1. Maria your daughter IS perfect!! and adorable to boot!! Keep strong!

  2. Maria and JJ,
    Your Ella is beautiful and a gift from God just like your two beautiful boys! Thank you for opening up and sharing your journey. I know only bits and pieces that I get from you JJ but knowing you and Maria the way I do and how great you were when you worked for will do great and Ella couldn't have been given better parents! :) Hugs/love and support to you and your family! Enjoy your blessing and just take it one day at a time! Enjoy each minute because as you know from your first goes sooo fast! Shannon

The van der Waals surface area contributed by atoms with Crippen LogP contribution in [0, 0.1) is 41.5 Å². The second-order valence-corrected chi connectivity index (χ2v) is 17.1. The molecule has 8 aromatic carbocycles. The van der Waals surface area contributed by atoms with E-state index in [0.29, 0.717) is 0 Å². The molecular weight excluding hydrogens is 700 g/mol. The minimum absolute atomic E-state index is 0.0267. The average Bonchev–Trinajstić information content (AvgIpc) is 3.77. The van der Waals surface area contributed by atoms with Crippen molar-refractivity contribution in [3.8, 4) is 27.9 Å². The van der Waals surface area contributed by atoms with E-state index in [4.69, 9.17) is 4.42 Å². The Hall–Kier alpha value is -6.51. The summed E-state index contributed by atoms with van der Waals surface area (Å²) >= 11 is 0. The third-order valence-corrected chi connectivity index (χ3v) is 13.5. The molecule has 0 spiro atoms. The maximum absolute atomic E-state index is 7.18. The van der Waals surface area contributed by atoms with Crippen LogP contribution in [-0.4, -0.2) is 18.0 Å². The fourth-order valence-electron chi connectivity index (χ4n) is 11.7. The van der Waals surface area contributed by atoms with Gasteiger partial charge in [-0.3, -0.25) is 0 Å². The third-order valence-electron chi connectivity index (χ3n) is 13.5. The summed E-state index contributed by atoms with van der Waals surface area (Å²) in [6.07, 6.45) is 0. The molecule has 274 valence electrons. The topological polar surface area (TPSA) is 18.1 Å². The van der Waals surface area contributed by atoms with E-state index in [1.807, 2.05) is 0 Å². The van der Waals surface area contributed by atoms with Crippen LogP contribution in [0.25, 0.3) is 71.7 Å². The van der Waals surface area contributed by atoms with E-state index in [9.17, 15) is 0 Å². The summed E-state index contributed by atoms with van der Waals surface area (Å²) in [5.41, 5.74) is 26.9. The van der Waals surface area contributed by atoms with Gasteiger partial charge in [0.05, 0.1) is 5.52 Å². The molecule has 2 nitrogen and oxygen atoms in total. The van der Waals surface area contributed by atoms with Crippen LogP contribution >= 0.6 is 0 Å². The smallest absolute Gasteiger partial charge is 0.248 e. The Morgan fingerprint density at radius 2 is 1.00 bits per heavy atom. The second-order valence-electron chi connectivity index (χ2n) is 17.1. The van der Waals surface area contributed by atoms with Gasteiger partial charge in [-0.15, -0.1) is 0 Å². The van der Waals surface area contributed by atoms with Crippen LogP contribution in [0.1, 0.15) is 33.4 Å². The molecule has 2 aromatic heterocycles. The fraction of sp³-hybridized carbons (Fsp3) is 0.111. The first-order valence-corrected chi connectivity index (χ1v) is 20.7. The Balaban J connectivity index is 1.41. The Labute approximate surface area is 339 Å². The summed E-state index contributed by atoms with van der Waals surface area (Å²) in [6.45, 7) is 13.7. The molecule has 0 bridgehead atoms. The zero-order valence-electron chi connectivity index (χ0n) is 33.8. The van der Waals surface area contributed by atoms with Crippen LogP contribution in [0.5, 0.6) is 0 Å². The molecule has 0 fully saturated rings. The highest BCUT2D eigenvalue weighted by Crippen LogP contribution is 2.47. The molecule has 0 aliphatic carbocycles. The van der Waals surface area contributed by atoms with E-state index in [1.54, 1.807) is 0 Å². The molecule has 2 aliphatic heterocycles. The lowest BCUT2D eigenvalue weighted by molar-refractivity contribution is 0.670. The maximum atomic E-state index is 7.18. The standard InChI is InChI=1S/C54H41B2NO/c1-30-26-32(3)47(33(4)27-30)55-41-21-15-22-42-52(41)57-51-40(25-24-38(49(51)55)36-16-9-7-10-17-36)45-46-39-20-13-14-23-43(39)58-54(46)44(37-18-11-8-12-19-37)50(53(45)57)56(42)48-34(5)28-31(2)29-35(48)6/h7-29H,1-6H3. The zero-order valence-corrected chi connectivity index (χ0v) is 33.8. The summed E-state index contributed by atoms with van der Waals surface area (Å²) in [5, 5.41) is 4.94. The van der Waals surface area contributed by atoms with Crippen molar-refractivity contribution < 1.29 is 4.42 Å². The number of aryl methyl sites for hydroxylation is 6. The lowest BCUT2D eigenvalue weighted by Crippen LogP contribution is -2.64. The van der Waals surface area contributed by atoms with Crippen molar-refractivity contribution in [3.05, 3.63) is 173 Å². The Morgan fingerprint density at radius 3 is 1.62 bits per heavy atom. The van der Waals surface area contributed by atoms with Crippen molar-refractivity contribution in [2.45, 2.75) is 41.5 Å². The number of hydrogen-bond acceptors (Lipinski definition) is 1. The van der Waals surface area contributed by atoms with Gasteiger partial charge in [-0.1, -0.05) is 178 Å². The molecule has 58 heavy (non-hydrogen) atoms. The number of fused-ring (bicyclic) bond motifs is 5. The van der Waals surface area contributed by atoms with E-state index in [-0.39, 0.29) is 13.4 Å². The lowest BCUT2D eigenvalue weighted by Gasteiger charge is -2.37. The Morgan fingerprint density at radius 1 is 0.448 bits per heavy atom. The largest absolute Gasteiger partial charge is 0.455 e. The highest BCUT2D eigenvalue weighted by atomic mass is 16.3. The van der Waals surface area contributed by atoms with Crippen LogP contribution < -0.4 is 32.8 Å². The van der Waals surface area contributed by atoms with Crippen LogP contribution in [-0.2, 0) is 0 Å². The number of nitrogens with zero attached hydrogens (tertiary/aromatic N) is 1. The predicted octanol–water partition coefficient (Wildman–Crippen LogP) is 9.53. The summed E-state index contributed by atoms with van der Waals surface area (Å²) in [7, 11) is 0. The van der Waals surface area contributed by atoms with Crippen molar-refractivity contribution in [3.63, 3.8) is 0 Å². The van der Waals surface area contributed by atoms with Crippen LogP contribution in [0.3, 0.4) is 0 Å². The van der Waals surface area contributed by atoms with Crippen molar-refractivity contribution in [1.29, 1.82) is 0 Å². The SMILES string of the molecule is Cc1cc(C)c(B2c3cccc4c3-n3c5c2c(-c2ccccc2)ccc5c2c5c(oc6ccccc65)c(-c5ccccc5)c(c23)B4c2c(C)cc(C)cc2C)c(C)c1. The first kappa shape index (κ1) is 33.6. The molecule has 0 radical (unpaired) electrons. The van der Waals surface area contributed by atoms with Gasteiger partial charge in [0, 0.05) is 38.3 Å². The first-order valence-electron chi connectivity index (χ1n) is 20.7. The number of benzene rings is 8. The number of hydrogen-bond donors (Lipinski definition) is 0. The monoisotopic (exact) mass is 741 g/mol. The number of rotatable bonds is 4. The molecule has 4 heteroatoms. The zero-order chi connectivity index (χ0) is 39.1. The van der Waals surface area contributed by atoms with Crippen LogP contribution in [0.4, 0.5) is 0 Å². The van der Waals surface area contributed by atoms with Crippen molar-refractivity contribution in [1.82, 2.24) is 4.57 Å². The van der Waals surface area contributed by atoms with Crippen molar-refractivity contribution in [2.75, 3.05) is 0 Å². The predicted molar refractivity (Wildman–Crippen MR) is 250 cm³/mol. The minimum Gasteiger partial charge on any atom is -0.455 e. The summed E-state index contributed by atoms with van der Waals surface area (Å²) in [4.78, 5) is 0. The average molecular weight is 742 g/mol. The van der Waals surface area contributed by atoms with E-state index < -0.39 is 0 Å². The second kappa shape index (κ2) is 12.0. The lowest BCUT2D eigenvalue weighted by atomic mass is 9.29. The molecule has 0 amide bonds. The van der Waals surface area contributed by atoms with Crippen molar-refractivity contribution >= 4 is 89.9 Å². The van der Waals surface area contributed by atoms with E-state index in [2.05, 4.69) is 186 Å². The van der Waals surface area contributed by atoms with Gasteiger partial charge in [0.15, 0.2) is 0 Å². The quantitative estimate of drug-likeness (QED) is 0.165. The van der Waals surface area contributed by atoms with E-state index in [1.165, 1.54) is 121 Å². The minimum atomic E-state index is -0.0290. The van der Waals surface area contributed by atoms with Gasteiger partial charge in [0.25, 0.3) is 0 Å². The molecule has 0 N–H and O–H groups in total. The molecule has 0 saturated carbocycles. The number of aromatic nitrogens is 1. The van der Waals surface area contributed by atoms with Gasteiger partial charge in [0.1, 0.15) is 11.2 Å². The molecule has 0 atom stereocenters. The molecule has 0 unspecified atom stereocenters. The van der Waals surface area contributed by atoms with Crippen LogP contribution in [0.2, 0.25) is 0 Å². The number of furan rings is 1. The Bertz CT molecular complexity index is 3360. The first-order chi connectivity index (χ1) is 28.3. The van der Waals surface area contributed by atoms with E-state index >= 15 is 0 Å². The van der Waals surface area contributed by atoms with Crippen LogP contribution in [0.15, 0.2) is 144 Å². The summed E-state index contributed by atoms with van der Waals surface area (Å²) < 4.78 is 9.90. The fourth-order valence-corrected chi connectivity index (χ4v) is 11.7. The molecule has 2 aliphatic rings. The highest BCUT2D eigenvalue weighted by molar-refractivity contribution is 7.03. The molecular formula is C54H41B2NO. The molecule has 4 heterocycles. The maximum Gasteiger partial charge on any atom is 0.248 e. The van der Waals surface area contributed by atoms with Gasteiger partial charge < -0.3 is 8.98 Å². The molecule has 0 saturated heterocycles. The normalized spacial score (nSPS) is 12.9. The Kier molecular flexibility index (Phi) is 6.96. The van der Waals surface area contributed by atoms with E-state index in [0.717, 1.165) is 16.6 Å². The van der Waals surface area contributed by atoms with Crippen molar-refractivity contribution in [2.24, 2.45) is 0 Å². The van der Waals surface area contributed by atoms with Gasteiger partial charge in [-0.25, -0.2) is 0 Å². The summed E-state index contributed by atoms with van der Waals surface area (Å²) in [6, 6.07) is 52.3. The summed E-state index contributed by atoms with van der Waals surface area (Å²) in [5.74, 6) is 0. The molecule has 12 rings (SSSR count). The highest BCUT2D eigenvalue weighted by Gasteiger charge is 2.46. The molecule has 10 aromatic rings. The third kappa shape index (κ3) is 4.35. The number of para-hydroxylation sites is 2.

3. Maria, what a wonderful way to share what you have been facing with Miss Ella and you are handling it with strength, dignity and grace - I've seen you in action and you are amazing. Thank you for letting us share in your journey - I'm sure you will help many people, including yourself. I heard once that sorrow shared is halved and joy shared is doubled. Maybe that's true. I don't think of Ella as a handicapped or disabled child - she's just Ella. Pretty and pink and perfect! And she has the most amazing parents in the world. Bless you all and keep writing! I can't wait to read the next installment. Sharon